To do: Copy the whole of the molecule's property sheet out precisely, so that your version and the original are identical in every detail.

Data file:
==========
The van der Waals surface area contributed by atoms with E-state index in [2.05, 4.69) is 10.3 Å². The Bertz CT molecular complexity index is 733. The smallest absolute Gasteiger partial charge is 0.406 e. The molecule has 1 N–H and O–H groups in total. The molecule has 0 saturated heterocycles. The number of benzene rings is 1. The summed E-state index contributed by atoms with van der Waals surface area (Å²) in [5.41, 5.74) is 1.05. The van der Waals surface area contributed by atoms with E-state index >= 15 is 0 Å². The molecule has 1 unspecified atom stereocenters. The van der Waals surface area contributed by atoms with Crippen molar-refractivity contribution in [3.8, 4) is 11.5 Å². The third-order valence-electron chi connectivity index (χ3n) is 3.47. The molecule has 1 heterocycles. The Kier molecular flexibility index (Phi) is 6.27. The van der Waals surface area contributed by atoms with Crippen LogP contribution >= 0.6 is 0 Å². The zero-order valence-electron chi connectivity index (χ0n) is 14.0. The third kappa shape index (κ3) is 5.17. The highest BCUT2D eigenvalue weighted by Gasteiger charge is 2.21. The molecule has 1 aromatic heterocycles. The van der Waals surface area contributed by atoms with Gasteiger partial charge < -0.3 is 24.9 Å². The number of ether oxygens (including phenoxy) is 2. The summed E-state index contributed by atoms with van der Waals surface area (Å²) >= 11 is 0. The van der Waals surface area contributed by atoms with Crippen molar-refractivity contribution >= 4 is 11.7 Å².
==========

The van der Waals surface area contributed by atoms with E-state index in [2.05, 4.69) is 10.3 Å². The Bertz CT molecular complexity index is 733. The smallest absolute Gasteiger partial charge is 0.406 e. The molecule has 1 N–H and O–H groups in total. The molecule has 0 saturated heterocycles. The number of benzene rings is 1. The summed E-state index contributed by atoms with van der Waals surface area (Å²) in [5.41, 5.74) is 1.05. The van der Waals surface area contributed by atoms with E-state index >= 15 is 0 Å². The molecule has 1 unspecified atom stereocenters. The van der Waals surface area contributed by atoms with Crippen molar-refractivity contribution in [3.8, 4) is 11.5 Å². The third-order valence-electron chi connectivity index (χ3n) is 3.47. The molecule has 1 heterocycles. The Kier molecular flexibility index (Phi) is 6.27. The van der Waals surface area contributed by atoms with Crippen LogP contribution >= 0.6 is 0 Å². The zero-order valence-electron chi connectivity index (χ0n) is 14.0. The third kappa shape index (κ3) is 5.17. The highest BCUT2D eigenvalue weighted by Gasteiger charge is 2.21. The molecule has 1 aromatic heterocycles. The van der Waals surface area contributed by atoms with Gasteiger partial charge < -0.3 is 24.9 Å². The number of ether oxygens (including phenoxy) is 2. The summed E-state index contributed by atoms with van der Waals surface area (Å²) >= 11 is 0. The van der Waals surface area contributed by atoms with Crippen molar-refractivity contribution >= 4 is 11.7 Å².